In today's fast-paced retail industry, keeping accurate inventory counts is becoming an increasingly challenging task for businesses. The rise of e-commerce, increased consumer demand, and global supply chain logistics are all contributing factors that are making it harder for businesses to keep track of their stock levels.
One of the biggest challenges in retail, warehouse, and manufacturing inventory management is the potential for human error. Employees may make mistakes when counting inventory, leading to discrepancies in stock levels. This can lead to overstocking or stockouts, resulting in lost sales and wasted resources.
Another major challenge is the constant turnover of inventory. Businesses that sell fast-moving consumer goods, such as electronics or fashion, must constantly restock their shelves to keep up with consumer demand. This makes it difficult to accurately track inventory levels and predict future demand.
A third challenge is the lack of real-time inventory visibility. Many businesses still rely on manual methods, such as paper-based inventory sheets, to keep track of stock levels. This can lead to delays in identifying discrepancies or errors, and can make it difficult for managers to make informed decisions about inventory management.
All of these problems stem from the fact that inventory management is still a slow, laborious, manual counting process for many businesses. When the problem is an inefficient, manual process, Solomon Githu is a firm believer that the solution is almost always machine learning. He recently took the problem of maintaining an accurate inventory head-on with a project that uses computer vision and machine learning to automate the job and ensure accurate, up-to-the-minute counts. The system can be deployed in a warehouse, on the shelves of a retail store, or anywhere else it is needed.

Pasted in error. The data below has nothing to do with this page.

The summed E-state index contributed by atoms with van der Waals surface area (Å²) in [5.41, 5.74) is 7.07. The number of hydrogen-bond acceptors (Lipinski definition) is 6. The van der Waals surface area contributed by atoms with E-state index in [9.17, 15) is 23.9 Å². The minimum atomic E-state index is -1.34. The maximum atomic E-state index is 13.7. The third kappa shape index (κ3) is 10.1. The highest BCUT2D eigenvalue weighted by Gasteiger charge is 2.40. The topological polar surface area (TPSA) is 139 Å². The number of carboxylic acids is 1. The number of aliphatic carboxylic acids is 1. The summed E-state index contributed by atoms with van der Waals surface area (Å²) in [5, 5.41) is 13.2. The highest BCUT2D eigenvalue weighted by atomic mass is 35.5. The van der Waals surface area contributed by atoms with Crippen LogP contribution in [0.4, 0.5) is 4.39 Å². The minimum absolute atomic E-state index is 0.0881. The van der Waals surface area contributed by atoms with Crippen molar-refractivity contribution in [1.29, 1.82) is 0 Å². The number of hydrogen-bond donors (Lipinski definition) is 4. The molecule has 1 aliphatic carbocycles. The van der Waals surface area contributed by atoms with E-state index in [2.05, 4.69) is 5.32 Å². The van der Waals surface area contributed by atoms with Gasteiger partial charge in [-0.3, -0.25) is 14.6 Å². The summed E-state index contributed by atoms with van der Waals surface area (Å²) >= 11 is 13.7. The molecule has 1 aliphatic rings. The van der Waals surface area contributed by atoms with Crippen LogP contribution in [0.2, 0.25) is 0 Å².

Githu was determined to not only make the device simple to use, but also to make it easy to create, so that it can be deployed far and wide. For this reason, he chose to leverage the Edge Impulse machine learning development platform to create the analysis pipeline and deploy it to the hardware. Using this platform, the plan was to develop an object detection model, because that would allow any number of items to be identified in an image — like all of the items available for sale on a set of shelves, for example.
The powerful Renesas RZ/V2L Evaluation Kit was chosen to power this device, because it is ideal for computer vision applications. It sports a dual-core Arm Cortex-A55 processor running at 1.2 GHz and 2 GB of SDRAM to power through image analysis algorithms. It also features the DRP-AI AI accelerator that offers both high performance and low power consumption when running machine learning algorithms. With the 5-megapixel Google Coral Camera included in the kit, all the necessary hardware is included in one box.
A public dataset was tracked down that focuses on object detection in densely packed scenes. From this dataset, images were extracted that fell into two broad categories — bottles and boxed/carton drinks. Just under 200 images were collected in total. Before the solution could be deployed in the real world, a much larger dataset, containing many more items, would need to be identified, but the dataset collected by Githu is sufficient to prove the concept.